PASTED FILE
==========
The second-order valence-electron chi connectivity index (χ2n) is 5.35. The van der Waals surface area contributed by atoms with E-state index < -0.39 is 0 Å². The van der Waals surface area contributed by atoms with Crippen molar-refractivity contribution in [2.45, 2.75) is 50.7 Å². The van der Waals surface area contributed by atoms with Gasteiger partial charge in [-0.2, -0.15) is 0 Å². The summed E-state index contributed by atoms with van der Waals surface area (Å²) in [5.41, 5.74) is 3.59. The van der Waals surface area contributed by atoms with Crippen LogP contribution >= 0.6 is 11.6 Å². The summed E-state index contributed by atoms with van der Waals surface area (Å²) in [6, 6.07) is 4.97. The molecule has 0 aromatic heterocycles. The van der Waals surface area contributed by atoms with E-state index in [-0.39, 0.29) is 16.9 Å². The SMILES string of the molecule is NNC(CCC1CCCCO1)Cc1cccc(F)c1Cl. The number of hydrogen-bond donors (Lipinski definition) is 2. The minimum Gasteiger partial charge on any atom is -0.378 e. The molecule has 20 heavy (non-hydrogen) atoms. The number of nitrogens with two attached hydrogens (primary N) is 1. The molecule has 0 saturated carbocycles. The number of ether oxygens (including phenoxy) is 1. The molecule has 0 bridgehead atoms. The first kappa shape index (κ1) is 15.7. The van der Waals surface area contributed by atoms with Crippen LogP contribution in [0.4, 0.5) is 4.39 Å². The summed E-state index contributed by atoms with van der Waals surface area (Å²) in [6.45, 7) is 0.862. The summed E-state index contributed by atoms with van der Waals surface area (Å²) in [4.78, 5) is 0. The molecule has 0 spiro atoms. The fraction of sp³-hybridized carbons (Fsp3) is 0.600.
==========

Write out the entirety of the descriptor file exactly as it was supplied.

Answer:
The second-order valence-electron chi connectivity index (χ2n) is 5.35. The van der Waals surface area contributed by atoms with E-state index < -0.39 is 0 Å². The van der Waals surface area contributed by atoms with Crippen molar-refractivity contribution in [2.45, 2.75) is 50.7 Å². The van der Waals surface area contributed by atoms with Gasteiger partial charge in [-0.2, -0.15) is 0 Å². The summed E-state index contributed by atoms with van der Waals surface area (Å²) in [5.41, 5.74) is 3.59. The van der Waals surface area contributed by atoms with Crippen LogP contribution >= 0.6 is 11.6 Å². The summed E-state index contributed by atoms with van der Waals surface area (Å²) in [6, 6.07) is 4.97. The molecule has 0 aromatic heterocycles. The van der Waals surface area contributed by atoms with E-state index in [-0.39, 0.29) is 16.9 Å². The SMILES string of the molecule is NNC(CCC1CCCCO1)Cc1cccc(F)c1Cl. The number of hydrogen-bond donors (Lipinski definition) is 2. The minimum Gasteiger partial charge on any atom is -0.378 e. The molecule has 20 heavy (non-hydrogen) atoms. The number of nitrogens with two attached hydrogens (primary N) is 1. The molecule has 0 saturated carbocycles. The number of ether oxygens (including phenoxy) is 1. The molecule has 0 bridgehead atoms. The first kappa shape index (κ1) is 15.7. The van der Waals surface area contributed by atoms with Crippen LogP contribution in [0.4, 0.5) is 4.39 Å². The summed E-state index contributed by atoms with van der Waals surface area (Å²) in [6.45, 7) is 0.862. The summed E-state index contributed by atoms with van der Waals surface area (Å²) in [4.78, 5) is 0. The molecule has 0 spiro atoms. The fraction of sp³-hybridized carbons (Fsp3) is 0.600.